28 Abuse Prevention and Mitigation

Prototypical answer:

gTLDFull Legal NameE-mail suffixDetail
.topJiangsu Bangning Science & Technology Co.,Ltd.55hl.comView

28 Abuse Prevention and Mitigation

The Applicant will not tolerate any abuse of the domain names under its management. Described below are the proposed policies and procedures to prevent abusive registrations and minimize other activities that have a negative impact on registrants and Internet users.
28.1 Implementation Plan

28.1.1 Abuse Analysis

With reference to the final Report of the Registration Abuse Policy Working Group (RAPWG), the domain name abuse is an action that:

a) causes actual and substantial harm, or is a material predicate of such harm, and
b) is illegal or illegitimate, or is otherwise considered contrary to the intention and design of a stated legitimate purpose, if such purpose is disclosed.

The RAPWG defines two types of domain name abuses:

Registration abuses are related to the core domain name-related activities performed by registrars and registries. These generally include (but are not limited–to) the allocation of registered names; the maintenance of and access to registration (WHOIS) information; the transfer, deletion, and reallocation of domain names.

Domain name use abuses concern what a registrant does with his or her domain name after the domain is created—the purpose the registrant puts the domain to, and⁄or the services that the registrant operates on it. These abuses are often independent of or do not involve any registration issues.

The Applicant understands that there are differences between registration and use abuses and hence requires different process to minimize these abuses.

28.1.2 Anti-abuse Policies

The Applicant states in its registration policies that it reserves the right to deny, cancel or transfer any registration or transaction, or place any domain name(s) on suspension, takedown or similar status, that it deems necessary, in its discretion to prevent and mitigate domain name abuses. The Applicant also reserves the right to place registry suspension, takedown or similar status on a domain name during resolution of a dispute. Abusive uses, as defined above, undertaken with respect to “.STRING” domain names shall give rise to the right of the Applicant to take such actions.

The Applicant will stipulate in the prospective Registry-Registrar Agreement that the Accredited Registrar shall “acknowledge and agree that the Registry reserves the right to immediately deny, cancel, terminate, suspend, lock, or transfer any Reservation Request or Registration Request and any resulting Reservations or Registrations that it deems necessary, in its discretion:

1) to enforce Registry Policies and ICANN Requirements, as amended from time to time;

2) to protect the integrity and stability of the Registry, its operations, and the TLD;

3) to comply with any applicable law, regulation, holding, order, or decision issued by a court, administrative authority, or dispute resolution service provider with jurisdiction over the Registry or you;

4) to establish, assert, or defend the legal rights of the Registry or a third party, or to avoid any liability, civil or criminal, on the part of the Registry as well as its affiliates, subsidiaries, owners, officers, directors, representatives, employees, contractors, and stockholders;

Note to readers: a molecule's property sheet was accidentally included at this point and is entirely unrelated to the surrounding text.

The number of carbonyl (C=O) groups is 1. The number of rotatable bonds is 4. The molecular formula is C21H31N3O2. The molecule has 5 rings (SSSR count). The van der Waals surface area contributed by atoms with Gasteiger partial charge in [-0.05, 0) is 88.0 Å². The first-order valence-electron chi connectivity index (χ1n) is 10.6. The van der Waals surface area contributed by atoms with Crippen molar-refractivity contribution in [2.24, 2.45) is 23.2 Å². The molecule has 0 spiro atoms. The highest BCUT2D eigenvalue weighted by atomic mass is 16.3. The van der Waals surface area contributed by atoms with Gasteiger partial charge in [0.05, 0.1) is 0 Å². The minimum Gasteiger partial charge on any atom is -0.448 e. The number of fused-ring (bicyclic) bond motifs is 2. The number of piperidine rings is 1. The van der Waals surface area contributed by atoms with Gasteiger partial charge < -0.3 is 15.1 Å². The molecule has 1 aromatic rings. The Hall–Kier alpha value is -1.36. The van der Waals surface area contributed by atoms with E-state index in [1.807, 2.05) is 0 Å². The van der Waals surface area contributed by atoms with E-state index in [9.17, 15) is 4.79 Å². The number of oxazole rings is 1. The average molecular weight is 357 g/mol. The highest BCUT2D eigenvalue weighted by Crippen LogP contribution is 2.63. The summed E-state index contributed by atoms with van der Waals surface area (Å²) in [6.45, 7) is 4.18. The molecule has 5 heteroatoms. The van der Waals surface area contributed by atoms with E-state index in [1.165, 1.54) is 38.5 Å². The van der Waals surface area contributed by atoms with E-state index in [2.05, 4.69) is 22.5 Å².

5) to correct mistakes made by the Registry or any Registrar in connection with a Registration or Reservation; or as otherwise provided herein.”

The prospective Registration Agreement will also require the registrant to “represent, warrant, and agree that the registrant hold the necessary rights t or permit to use any item, word, or term submitted through the DNR Services, and that such use shall not in any way to the best of your knowledge and belief:

(i) violate or potentially violate any right of any third party, including infringement or misappropriation of any copyright, patent, trademark, trade secret, or other proprietary right;
(ii) constitute or potentially constitute violations, such as, without limitation, false advertisement, unfair competition, defamation, invasion of privacy, invasion of rights, and discrimination;
(iii) cause or potentially cause a business dispute, personal dispute, or any other dispute;
(iv) be or potentially be unlawful, harmful, fraudulent, libelous, slanderous, threatening, abusive, harassing, defamatory, vulgar, obscene, profane, hateful, or otherwise offensive;
(v) be or potentially be racially, ethnically, or ethically objectionable; or
(vi) constitute a criminal offense, give rise to civil liability, or otherwise violate any applicable law, including local, provincial, state, national, international, or other laws.

With these two contractual instruments, the Applicant will be well positioned to prevent and mitigate domain name abuses.

28.1.3 Point of Contact for Anti-abuse

The anti-abuse policies will be published on the website of the Applicant. The Applicant will establish an abuse point of contact for filing and handling of domain name abuse complaints. The contact information will include at least fixed telephone number, fax number and email address.

The single point of contact will be composed of at least a primary contact person who will be responsible for addressing matters requiring expedited attention and providing a timely response to abuse complaints concerning all names registered in the TLD through all registrars of record, including those involving a reseller.